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Should losing weight be your pet’s New Year’s resolution? The BC SPCA weighs in

While a ‘chonky’ cat or dog may look cute, when pets start to pack on the pounds, it’s cause for concern.

That from the British Columbia Society for the Prevention of Cruelty to Animals (BC SPCA), who say veterinarians are seeing an increasing number of overweight or obese pets.

“The Association for Pet Obesity estimates that 61 per cent of cats and 59 per cent of dogs in the U.S. were classified as overweight or obese in 2022,” says the society in a media release. “A 2019 University of Guelph study of about 19 million cats revealed that felines are heavier now than they were in the 1990s.”

The SPCA says that overweight pets are at a greater risk of developing health problems, which can cost thousands of dollars in vet bills to treat.

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“Obesity in dogs and cats is associated with high blood pressure, type 2 diabetes, kidney disease, osteoarthritis, difficulty breathing and an increased risk of getting cancer,” says the SPCA. “Obese pets have a decreased life expectancy and lower energy levels. They find it difficult to engage in active play and live their lives to the fullest.”

BC SPCA Vancouver Animal Hospital’s lead veterinarian, Dr. Kyla Townsend says weight loss can have dramatic effects on pet behaviour.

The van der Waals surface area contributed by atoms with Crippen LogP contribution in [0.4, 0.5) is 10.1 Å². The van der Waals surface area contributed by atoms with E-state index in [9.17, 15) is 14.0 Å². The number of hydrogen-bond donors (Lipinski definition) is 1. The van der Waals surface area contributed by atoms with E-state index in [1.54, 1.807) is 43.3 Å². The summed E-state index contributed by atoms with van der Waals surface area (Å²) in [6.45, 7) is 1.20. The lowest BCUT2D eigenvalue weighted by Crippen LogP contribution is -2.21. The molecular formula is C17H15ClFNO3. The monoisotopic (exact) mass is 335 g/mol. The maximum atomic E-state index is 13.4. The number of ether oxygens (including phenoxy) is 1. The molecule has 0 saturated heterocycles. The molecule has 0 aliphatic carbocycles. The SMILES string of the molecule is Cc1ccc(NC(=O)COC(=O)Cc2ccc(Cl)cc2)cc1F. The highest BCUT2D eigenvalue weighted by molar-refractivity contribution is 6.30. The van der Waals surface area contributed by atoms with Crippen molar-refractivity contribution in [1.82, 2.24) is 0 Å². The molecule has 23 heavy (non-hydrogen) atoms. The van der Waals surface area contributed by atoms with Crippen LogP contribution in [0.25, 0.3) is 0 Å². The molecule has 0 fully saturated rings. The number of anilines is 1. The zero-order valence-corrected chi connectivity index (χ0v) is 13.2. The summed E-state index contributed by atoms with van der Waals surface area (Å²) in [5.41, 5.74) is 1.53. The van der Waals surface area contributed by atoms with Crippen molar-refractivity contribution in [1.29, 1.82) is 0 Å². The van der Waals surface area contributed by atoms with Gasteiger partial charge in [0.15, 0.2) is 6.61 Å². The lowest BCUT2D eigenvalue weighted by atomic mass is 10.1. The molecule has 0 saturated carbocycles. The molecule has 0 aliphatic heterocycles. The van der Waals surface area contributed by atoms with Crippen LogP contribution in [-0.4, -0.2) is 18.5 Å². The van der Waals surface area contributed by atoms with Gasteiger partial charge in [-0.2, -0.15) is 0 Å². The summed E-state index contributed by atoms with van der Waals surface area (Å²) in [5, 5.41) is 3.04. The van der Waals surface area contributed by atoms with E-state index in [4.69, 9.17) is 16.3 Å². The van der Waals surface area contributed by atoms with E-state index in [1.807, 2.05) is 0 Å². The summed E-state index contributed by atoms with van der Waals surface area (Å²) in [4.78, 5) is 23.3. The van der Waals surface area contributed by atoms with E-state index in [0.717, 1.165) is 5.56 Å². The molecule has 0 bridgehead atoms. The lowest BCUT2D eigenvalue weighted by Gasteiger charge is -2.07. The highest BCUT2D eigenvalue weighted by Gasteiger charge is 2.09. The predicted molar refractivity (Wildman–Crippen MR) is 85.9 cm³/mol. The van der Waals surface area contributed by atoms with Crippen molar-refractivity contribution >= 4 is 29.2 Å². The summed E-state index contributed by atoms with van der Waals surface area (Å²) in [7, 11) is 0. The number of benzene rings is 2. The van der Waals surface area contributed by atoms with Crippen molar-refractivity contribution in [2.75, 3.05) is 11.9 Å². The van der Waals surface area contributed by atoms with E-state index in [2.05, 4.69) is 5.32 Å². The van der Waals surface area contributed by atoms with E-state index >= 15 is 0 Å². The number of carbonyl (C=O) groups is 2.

“Often guardians have trouble seeing how being overweight affects their pet because it happens gradually, but when the pet loses weight, they realize,” says Townsend. “Once an animal loses weight, guardians will often say they are acting like a puppy or kitten again.”

If you don’t know if your pet would be considered overweight, you can check with your veterinarian. They can give you a body condition score (BCS) to determine the degree to which they are overweight. A BCS measures how easily their ribs can be felt, how much fat is beneath their skin, and muscle mass, among other factors.

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For those hoping to help their pets slim down, pets should be encouraged to be more active. Food intake should be monitored, table scraps reduced and treats should be cut back on. The BC SPCA recommends using puzzle feeders to help them moderate their intake.

“Puzzle feeders allow them to express their natural hunting and foraging behaviours while providing mental and physical stimulation. They can help pets eat more slowly,” says the SPCA.

“These types of food puzzles can motionless, rolling, store-bought, or homemade. One example for dogs is to cut a small hole in an old tennis ball and fill the inside with kibble. For cats, fill a cardboard tube with kibble, fold down the edges and cut a small hole to dispense the food.”

One of the keys is being patient because weight loss can be a long process.

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The SPCA says, “It can take a year for the pet to return to a healthy weight. For dogs, a healthy weight loss is one to five pounds per month. Cats should lose 0.5 per cent to two per cent of their body weight per week.”

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